Why can't you trust hypocrites

Be rooted

Sunday, 3.3.2019


Sir 27, 4-7 (5-8)
1 Cor 15: 54-58
Luke 6: 39-45


Today on Mardi Gras Sunday we look at life from the humorous side and let it go well. After this festive season, everyday life will begin again in the coming week.
It is good that there are these differences between celebrations and everyday life. These times give our year a good rhythm. Only celebrations or just everyday life would not do us any good.
Amazingly, the Gospels today deal with very essential things: What is my life about? What do I bet on? What is important to me What are my roots in or what soil is my house built on?
Is my house built on sand that can easily blow away or on solid solid ground that is stable?
Jesus says: I am the vine and you are the branches. Whoever stays in me and in whom I stay brings rich fruit.
And Jesus continues: “How can you say to your brother: Let me pull the splinter out of your eye! while you don't see the beam in your own eye? You hypocrite! First pull the beam out of your eye; then you can try to pull the splinter out of your brother's eye. "
In Mardi Gras it is often the case that the other person is being poked in a funny way and his peculiarities are dragged through the cocoa.
At the carnival highlight with all the disguises there is the opportunity to look at yourself, to look behind the mask:
Who do I really want to be? What do I bet on?


Sunday, March 10th, 2019


Dtn 26, 4-10
Rom 10, 8-13
Luke 4: 1-13

The apostle Paul - through whose enthusiasm for Jesus and his storytelling we live / have Christianity here in Europe - Paul says in today's reading: "Whoever believes with his heart and confesses with his mouth will achieve justice and salvation."
He means whoever has solid roots - a solid faith and trust in God, nothing can easily shake him. And this person will also make this clear through his actions. In today's gospel, Jesus is tempted by the devil - he withstands all temptations.
How does it work that you get a great trust in God and then act accordingly? It would make a lot of things easier: decisions would be easier and we know about the great saints that nothing in their eventful life could shake them as a result.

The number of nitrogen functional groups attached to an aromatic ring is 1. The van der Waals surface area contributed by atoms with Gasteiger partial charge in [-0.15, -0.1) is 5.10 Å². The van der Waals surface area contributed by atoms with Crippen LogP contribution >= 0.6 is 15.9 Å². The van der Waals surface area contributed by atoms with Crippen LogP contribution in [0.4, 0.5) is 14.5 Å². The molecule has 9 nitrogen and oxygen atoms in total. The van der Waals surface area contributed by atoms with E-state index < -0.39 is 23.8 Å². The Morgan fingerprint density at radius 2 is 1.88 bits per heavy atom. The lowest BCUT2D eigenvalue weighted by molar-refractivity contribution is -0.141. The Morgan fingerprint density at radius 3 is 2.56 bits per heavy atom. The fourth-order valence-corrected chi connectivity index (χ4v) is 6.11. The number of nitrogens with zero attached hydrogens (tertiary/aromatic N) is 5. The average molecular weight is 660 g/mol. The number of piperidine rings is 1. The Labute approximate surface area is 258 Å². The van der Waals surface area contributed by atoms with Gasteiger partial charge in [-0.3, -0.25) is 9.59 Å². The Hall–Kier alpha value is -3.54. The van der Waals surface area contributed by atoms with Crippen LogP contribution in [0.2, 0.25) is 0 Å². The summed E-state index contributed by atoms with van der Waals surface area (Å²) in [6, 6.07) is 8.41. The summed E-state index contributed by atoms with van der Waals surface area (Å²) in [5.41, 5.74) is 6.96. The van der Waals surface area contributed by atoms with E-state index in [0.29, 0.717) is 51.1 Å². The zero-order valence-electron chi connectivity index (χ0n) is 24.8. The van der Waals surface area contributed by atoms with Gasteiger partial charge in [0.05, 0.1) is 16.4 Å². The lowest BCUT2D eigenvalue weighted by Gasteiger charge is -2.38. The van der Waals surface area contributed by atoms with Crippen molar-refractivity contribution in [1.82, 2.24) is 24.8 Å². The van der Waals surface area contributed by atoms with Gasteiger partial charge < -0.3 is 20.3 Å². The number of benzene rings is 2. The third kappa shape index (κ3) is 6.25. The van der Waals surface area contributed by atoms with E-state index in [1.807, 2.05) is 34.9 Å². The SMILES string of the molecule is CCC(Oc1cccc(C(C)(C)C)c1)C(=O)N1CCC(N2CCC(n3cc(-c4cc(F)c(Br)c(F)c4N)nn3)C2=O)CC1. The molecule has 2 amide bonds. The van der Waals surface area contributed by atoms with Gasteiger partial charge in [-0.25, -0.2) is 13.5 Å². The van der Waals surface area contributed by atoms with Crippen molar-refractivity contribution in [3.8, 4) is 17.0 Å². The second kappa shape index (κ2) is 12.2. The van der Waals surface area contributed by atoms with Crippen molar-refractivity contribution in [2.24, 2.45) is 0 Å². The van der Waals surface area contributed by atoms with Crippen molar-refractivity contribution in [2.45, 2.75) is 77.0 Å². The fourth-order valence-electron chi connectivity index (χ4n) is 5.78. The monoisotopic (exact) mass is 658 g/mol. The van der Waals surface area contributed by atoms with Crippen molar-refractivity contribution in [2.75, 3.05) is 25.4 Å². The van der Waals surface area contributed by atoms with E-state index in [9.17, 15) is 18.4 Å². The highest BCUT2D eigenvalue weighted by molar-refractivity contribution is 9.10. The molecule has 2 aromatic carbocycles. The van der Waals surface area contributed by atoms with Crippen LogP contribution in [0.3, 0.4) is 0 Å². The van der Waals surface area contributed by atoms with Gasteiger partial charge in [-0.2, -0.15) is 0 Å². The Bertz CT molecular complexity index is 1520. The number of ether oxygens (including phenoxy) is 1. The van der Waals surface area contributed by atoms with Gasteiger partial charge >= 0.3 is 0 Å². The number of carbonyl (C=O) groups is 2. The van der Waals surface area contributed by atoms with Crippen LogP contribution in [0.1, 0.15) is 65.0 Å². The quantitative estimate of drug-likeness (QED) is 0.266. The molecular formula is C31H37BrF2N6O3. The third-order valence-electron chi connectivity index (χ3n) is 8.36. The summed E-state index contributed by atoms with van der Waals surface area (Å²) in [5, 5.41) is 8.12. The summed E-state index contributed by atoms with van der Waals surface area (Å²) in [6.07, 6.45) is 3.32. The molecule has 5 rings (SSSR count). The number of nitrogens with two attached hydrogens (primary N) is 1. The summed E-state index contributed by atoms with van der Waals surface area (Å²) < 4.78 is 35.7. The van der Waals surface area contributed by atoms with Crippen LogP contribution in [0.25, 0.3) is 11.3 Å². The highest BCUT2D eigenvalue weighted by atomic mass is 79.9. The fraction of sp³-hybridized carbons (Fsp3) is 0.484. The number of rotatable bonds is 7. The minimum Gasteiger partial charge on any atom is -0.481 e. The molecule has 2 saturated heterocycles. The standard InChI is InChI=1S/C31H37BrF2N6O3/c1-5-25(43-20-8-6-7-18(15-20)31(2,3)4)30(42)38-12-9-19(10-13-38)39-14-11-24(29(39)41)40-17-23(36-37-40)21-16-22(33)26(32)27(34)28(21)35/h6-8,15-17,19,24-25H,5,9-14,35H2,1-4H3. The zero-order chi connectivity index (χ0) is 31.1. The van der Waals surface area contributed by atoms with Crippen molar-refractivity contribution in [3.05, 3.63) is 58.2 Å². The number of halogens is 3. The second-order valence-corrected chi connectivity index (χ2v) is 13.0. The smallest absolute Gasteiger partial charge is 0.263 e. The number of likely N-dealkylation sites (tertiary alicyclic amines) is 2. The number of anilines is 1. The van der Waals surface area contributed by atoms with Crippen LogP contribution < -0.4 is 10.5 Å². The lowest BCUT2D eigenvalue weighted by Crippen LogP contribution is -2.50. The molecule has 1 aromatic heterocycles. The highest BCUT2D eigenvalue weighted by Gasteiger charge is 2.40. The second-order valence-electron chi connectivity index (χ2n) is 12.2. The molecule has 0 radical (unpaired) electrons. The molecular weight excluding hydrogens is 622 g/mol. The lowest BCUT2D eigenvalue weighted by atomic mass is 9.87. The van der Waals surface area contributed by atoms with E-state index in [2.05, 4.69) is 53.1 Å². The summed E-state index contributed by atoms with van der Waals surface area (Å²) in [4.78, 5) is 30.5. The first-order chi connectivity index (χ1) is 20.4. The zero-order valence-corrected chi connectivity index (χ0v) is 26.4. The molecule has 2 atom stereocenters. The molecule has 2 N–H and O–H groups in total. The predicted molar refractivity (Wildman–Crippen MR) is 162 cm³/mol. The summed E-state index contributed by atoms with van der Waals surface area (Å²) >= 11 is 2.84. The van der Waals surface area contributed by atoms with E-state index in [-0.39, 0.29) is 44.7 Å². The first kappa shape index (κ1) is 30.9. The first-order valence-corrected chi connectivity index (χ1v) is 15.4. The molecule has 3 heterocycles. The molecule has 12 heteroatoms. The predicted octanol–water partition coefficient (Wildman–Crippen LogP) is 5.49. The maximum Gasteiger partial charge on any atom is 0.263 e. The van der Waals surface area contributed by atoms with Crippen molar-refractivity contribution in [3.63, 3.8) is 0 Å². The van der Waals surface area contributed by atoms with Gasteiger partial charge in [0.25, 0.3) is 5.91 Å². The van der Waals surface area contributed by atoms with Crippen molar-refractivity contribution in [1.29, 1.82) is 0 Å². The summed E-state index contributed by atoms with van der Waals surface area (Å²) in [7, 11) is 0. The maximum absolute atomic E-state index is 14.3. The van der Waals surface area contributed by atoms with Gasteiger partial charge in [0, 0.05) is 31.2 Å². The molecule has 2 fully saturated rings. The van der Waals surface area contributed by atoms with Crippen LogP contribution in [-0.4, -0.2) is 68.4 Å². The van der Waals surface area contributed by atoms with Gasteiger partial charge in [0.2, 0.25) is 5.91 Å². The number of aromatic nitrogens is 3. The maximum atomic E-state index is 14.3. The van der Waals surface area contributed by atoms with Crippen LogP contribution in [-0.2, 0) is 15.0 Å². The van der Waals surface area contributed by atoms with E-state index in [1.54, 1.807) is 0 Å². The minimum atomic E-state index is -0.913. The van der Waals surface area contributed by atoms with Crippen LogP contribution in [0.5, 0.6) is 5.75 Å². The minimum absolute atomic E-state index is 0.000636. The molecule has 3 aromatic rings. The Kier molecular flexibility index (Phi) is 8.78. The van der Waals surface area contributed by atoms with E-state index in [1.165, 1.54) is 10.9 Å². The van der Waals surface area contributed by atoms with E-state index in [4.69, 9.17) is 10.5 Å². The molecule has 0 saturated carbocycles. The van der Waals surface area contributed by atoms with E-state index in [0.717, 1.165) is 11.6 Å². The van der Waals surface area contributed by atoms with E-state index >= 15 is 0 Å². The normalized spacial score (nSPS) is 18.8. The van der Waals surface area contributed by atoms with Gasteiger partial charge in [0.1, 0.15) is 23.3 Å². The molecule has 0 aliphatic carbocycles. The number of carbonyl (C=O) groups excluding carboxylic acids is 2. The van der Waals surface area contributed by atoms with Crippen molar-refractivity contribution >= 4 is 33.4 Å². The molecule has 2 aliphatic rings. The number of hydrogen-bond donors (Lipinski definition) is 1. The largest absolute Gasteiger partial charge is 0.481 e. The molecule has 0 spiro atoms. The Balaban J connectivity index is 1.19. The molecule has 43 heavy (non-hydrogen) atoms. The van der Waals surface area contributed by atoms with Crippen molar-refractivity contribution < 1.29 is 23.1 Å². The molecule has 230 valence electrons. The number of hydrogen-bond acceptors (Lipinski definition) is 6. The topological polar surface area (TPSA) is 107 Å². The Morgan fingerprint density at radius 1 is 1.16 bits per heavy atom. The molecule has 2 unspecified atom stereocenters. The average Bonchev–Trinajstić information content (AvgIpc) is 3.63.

The Bible tells of Moses and his people. They were not doing well as slaves in Egypt. “We cried out to the Lord, the God of our fathers, and the Lord heard our cries and saw our lack of rights, our workload, and our afflictions. The Lord led us with a mighty hand ... out of Egypt, he brought us to this place and gave us this land, a land of milk and honey. "
Shouting to God - or it is also possible to simply talk to God, or to be silent before God. What is meant is to get in touch. Great spiritual masters advise to talk to God like a friend - to start a conversation. Or go into nature, be attentive and thereby recognize God in things. That increases trust in God.
Lent can be a time when 10 minutes can be built into everyday life for mindfulness or conversation with God.


Sunday, March 17th 2019


Gen 15, 5-12.17-18
Phil 3, 17-4, 1
Lk 9, 28b-36


“In those days the Lord brought Abram out and said, Look up at the sky and count the stars, if you can count them. And he said to him, Your offspring will be so numerous. Abram believed the Lord, and the Lord counted it as righteousness. "
This is what we are told in today's reading on Sunday.
Remarkable: Abraham looks up at the sky and God tells him that so many of his descendants will be the stars - and he believes God all of this. And then it happens too.
If it were so easy with faith.
The disciples in the gospel find it a little more difficult. They also sleep when Jesus stands transfigured with Moses and Elijah on the mountain. When they wake up, they don't know what to do and are scared. Even when God said to them, “This is my chosen son. You should listen to him. ”Be silent instead of telling others about it.